Friday, October 9, 2015

"5-Star" Book review of my memoir "Broken Silence, A Military Whistleblower's Fight for Justice."

I thoroughly enjoyed reading this book authored by my dear friend Sy!  What she expressed in her memoir is nothing short of inspiration, courage, strength, and perseverance exhibited by a military Whistleblower who was targeted and experienced reprisal and retaliation.  Not only does this book depict a substantiated Whistleblower’s plight to expose corruption by senior-ranking officials in the Navy, it also shows the trials and tribulations of an African-American female who rose through the ranks to become a naval officer after beginning her career as an enlisted Sailor.  Sy experienced and witnessed discrimination and racism her entire career while serving in a male-dominated Navy, yet she stayed the course and served her country for almost 20 years.

This book is an absolute must-read! 

I was fortunate to be introduced to Sy by a mutual friend.  We soon discovered we had a commonality – we both were substantiated military Whistleblowers.  Through the years, our friendship has blossomed, and we have been able to connect in ways that non-Whistleblowers may truly never fathom. 

What I find astounding is the mere fact Sy was found guilty of adultery at a general court-martial, the highest court in the military that is reserved for serious felony charges.  Why are we not reading in the media about all the Navy personnel who are being convicted of adultery and sent to the brig?  Does this mean they are just merely adhering to the Navy’s Core Values of Honor, Courage, and Commitment by not committing adultery?  I think not. 

Being that a majority of my background in the Navy was in the Judge Advocate General’s Corps and predominantly in a prosecutorial capacity, I never witnessed adultery being charged and prosecuted at any type of court-martial.  Occasionally, an adultery charge would be dealt with through non-judicial punishment (commonly referred to as Captain’s Mast), an administrative and non-punitive proceeding to dispose of minor offenses.  The prosecutor in Sy’s case relied heavily on photographs to convict her for adultery, yet this begs the question of where’s the proof to convict using the standard of proof beyond a reasonable doubt.  Adultery, an offense that is never criminally prosecuted in the civilian sector but is left up to divorce courts, is difficult to prosecute at a court-martial.  The element of, “That the accused wrongfully had sexual intercourse with a certain person, is substantially hard to prove.  Proof of sexual intercourse requires some legally-admissible proof beyond a reasonable doubt, such as photographs, confessions, or eye-witness testimony.  Once again, where is the proof that legally proves Sy had sexual intercourse with a married man?  The prosecution in her case was quite frankly flawed.  Her case was not about prosecuting for adultery.  Sy was an outspoken Whistleblower who had the fortitude to speak out against the contractual fraud she had witnessed.  Sy needed to be silenced, and she needed to be punished for not going along with the good ‘ole boys and their corruption in the Navy.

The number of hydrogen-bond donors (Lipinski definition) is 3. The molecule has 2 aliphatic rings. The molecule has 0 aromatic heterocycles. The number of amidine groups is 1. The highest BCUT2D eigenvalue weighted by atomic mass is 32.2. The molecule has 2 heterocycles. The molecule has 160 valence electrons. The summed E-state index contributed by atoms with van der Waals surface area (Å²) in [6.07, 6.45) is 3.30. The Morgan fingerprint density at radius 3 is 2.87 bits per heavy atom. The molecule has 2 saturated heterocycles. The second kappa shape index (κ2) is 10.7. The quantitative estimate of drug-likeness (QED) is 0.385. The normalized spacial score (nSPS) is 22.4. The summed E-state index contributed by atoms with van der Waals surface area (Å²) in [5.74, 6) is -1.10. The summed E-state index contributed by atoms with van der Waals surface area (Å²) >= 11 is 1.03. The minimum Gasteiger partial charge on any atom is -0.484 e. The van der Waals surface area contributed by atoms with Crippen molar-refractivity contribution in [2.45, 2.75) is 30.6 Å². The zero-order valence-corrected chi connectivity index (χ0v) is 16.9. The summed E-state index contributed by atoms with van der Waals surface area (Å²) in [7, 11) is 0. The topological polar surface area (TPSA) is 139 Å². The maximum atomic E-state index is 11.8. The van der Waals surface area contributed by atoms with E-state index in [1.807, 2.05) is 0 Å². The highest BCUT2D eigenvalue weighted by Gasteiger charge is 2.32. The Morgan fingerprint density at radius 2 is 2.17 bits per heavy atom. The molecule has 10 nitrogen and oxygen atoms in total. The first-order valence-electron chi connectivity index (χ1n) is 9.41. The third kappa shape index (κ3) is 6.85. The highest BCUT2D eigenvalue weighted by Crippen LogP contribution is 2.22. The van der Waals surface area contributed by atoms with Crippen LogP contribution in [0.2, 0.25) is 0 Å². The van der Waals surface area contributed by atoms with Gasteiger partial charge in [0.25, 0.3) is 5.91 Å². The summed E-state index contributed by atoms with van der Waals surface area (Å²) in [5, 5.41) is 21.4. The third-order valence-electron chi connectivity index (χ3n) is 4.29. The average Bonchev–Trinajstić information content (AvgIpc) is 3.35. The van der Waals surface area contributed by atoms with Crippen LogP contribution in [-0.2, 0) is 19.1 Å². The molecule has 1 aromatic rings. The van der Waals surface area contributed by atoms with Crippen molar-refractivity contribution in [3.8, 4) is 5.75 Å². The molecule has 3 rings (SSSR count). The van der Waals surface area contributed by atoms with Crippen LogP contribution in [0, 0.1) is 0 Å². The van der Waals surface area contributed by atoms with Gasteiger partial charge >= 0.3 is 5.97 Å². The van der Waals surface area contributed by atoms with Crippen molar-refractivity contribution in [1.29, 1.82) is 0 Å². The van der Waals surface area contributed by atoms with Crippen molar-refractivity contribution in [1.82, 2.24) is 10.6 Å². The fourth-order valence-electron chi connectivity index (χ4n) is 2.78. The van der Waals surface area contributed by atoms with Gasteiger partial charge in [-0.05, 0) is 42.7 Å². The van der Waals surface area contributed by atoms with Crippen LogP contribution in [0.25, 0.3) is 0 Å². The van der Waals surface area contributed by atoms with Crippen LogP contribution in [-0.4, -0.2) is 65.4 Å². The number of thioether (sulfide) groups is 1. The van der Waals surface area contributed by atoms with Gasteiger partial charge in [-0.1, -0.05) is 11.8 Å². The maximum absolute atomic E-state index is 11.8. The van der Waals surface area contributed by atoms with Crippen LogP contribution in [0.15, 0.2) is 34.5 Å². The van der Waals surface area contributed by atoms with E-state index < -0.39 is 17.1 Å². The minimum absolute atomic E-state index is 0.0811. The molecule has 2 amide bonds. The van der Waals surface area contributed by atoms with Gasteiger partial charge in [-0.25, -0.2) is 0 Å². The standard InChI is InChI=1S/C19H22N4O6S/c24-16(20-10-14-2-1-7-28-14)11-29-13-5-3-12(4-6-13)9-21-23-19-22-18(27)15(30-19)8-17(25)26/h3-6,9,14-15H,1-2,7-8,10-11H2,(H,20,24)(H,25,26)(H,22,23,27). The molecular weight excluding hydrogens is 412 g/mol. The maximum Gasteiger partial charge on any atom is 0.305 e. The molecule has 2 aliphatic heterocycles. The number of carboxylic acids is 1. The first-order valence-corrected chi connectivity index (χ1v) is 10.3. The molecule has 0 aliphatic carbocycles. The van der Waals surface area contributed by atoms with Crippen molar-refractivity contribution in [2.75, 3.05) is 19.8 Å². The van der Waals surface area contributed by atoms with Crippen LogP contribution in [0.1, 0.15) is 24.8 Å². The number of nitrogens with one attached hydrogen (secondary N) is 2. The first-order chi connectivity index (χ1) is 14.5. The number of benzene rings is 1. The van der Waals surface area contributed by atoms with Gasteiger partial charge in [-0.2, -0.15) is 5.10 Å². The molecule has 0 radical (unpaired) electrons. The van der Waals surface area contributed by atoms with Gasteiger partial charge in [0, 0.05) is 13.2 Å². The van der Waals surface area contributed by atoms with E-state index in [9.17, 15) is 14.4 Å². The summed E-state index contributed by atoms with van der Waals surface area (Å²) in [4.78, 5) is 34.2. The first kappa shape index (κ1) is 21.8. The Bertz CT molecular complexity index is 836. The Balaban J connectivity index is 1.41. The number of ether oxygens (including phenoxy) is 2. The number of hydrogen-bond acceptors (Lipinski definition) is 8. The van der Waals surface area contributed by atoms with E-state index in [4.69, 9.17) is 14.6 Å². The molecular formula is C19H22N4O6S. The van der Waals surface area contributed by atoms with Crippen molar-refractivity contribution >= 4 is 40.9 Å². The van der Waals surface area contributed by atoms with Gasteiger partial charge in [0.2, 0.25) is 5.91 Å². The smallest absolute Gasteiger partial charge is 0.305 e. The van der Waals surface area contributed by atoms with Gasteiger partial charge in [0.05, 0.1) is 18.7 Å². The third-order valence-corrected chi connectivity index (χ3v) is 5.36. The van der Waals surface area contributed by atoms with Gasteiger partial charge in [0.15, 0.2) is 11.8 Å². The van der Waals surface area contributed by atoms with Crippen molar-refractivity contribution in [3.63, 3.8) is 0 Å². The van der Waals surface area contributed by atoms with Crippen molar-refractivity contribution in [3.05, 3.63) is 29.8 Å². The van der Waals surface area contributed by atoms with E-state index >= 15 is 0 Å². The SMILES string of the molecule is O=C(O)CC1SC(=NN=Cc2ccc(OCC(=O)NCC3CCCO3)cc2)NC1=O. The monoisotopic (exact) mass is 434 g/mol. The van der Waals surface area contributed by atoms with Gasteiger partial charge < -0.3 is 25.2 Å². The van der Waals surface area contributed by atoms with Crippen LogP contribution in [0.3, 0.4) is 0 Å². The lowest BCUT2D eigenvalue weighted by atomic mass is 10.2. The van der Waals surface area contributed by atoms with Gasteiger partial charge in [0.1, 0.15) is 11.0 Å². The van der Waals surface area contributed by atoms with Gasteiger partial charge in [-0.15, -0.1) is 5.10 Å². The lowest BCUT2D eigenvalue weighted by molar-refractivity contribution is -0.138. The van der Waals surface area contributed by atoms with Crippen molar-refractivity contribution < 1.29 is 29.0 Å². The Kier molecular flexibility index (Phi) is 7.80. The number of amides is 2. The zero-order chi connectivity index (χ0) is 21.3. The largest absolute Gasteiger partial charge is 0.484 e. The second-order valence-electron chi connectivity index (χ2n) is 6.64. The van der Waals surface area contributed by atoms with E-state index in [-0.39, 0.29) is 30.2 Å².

Sy served her country Honorably for almost 20 years, just a few months shy of her receiving a military retirement pension.  This case was about silencing a Whistleblower.  I would be willing to speculate that over half, which constitutes a majority of personnel on active duty in the Navy, have or currently are committing adultery.  We hear about cases in the media where high-ranking military officers are married and have strayed, yet they are allowed to retire, receive their military retirement pension, and are spared prosecution at a court-martial.  Why the double standard for Syneeda Penland?  This naval officer had evidence of contractual fraud that implicated high-ranking military officials.  Sy stood in the way of ensuring their future livelihoods and future high-paying careers as civilians would remain in-tact.  How could they possibly silence Syneeda as is done to other military Whistleblowers – by using the military justice system for its unintended purpose and by committing blatant retaliation. 

Although Sy was sentenced to the brig for adultery and this temporarily quietened her, she will never be silenced as evidenced by her continuous advocacy for veterans, her poetry work, and her recent publicized memoir.  I have a strong hunch we will continue to hear from Syneeda Penland, a remarkable woman and trailblazer who possesses a gift of inspiration and encouragement!

Steve Crowston, Lieutenant Commander, U.S. Navy (Retired)


Anonymous said...

Ma'am, I'm a whistleblower and would like to get in touch with you. I'm being retaliated against by senior members in my chain of command and fear that I will be brought up on charges if I continue to speak out about fraternization between officers and enlisted. I'm sure they are committing adultery because most of us at the command are unaccompanied and several staff members openly discuss the weekend "sex" parties. Even members of the legal staff are in attendance which is why I fear more retaliation.

Syneeda said...

Anon, You are welcome to contact me via my website, Sorry to hear about your situation.